The Journal Gazette
Tuesday, October 19, 2021 1:00 am

Nobel experiments

Physics winners helped in broadening our understanding of greenhouse effect

Christer Watson

The Nobel Prize for physics was announced a couple of weeks ago. I have always thought it a nice occasion to spend time describing what we understand better as a result of the Nobel Prize-honored work.

To make our way into the topic, I want to consider a trip I am taking this weekend. I will be driving down to Indianapolis next Sunday morning to meet some college friends. Being Sunday morning, the driving time is pretty easy to predict. No traffic means I just need to know the distance and how fast I'm willing to drive.

If instead I were leaving at, say, 4 p.m. Friday, predictions would be a bit more difficult. Rush hour could add quite a bit of time.

In this situation, leaving a little earlier could make a big difference in driving time if it meant avoiding that rush-hour traffic.

That situation is an example of chaotic behavior. A small change in one spot – leaving time – can create a bigger change in some other spot – driving time.

The Nobel Prize in physics this year honors three scientists who improved our understanding of the chaotic system that is the Earth's climate.

The first scientist was Syukura Manabe. His interest, in the 1960s and 1970s, was in describing in mathematical detail how the energy from sunlight flows from the top of our atmosphere, through the air, to the ground and how the Earth's infrared light flows back through the same air and escapes into space.

There are some interactions that make this problem difficult.

The sunlight energy flows down as standard, visible light that can easily pass through the air. When the Earth absorbs that energy and returns it as infrared light, that up-going infrared light is partly absorbed by water and carbon dioxide in the air. This is the greenhouse effect, and it makes the ground warmer than it would be otherwise.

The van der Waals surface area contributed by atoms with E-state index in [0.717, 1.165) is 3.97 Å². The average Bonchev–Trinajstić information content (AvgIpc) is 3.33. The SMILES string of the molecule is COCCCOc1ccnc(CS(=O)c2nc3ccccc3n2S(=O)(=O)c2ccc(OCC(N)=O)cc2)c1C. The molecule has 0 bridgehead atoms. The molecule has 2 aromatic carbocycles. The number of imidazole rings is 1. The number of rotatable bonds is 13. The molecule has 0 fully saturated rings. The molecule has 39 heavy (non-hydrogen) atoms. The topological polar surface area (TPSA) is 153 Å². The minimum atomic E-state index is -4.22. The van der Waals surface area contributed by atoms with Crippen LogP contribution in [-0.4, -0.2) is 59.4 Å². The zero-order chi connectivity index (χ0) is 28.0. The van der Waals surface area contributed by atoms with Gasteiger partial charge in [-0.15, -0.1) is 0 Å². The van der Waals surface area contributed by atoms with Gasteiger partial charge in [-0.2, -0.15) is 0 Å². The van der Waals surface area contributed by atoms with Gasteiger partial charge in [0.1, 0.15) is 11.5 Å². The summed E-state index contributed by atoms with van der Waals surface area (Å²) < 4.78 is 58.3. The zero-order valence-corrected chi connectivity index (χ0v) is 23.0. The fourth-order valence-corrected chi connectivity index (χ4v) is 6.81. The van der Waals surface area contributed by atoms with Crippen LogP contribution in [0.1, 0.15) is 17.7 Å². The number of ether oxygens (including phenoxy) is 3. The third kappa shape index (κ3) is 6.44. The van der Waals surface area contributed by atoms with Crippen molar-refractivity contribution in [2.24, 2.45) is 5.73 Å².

The greenhouse effect depends on the water vapor and carbon dioxide in the air. It is complicated, unfortunately, because the amounts of water and carbon dioxide change.

For example, water from oceans and lakes slowly evaporates, increasing the water vapor. Rain reverses this, of course.

That evaporating and rain depend on the temperature. A higher temperature leads to more evaporation, which leads to more water vapor, more greenhouse effect and a high temperature, which leads to ... well, you get the idea.

Now imagine adding a little extra carbon dioxide into the atmosphere. That extra carbon dioxide will increase the greenhouse effect, leading to a higher temperature, more water evaporation and so on.

That is, a small change in carbon dioxide can lead to a bigger change in temperature because of this whole water vapor process. It is similar to the driving during rush hour traffic problem. A small change here creates a bigger change someplace else.

Manabe helped our understanding by making the first computer simulations that calculated this process throughout the atmosphere. One key step, for example, was making the computer simulation follow the water vapor as it was created on the ground but then rose through the atmosphere, changing temperature as it went.

The second scientist honored, Klaus Hasselmann, worked about 10 years later than Manabe. He, in part, aimed to solve the difficulty of using computer simulations such as Manabe's. Those computer simulations showed that a small change in carbon dioxide could, through the greenhouse effect and water vapor, lead to a bigger change in temperature. That means matching observations of carbon dioxide and observations of temperature was especially hard.

Hasselmann approached the problem from a different perspective. He developed mathematical tricks that looked for patterns in the computer simulations that were more subtle than just starting carbon dioxide and ending temperature. That is, he developed predictions for what patterns would exist in the observations if a change were caused by increasing carbon dioxide or something else, such as volcanic eruptions or changes in solar radiation.

The results of his predictions are, of course, quite well known. Increased carbon dioxide is leading to a warmer climate, along with other climate changes.

It is a little unfortunate that the specific work here is so mathematical that it cannot be described beyond a rough level. This description leaves out some of the beauty and insight of the scientists.

Regardless of that limitation, it is nice to appreciate the progress. We now understand better the very complicated thing that is Earth's atmosphere and the energy flow through it.


Christer Watson, of Fort Wayne, is a visiting assistant professor of physics at Purdue University Fort Wayne. Opinions expressed are his own. He wrote this for The Journal Gazette, where his columns normally appear the first and third Tuesday of each month.

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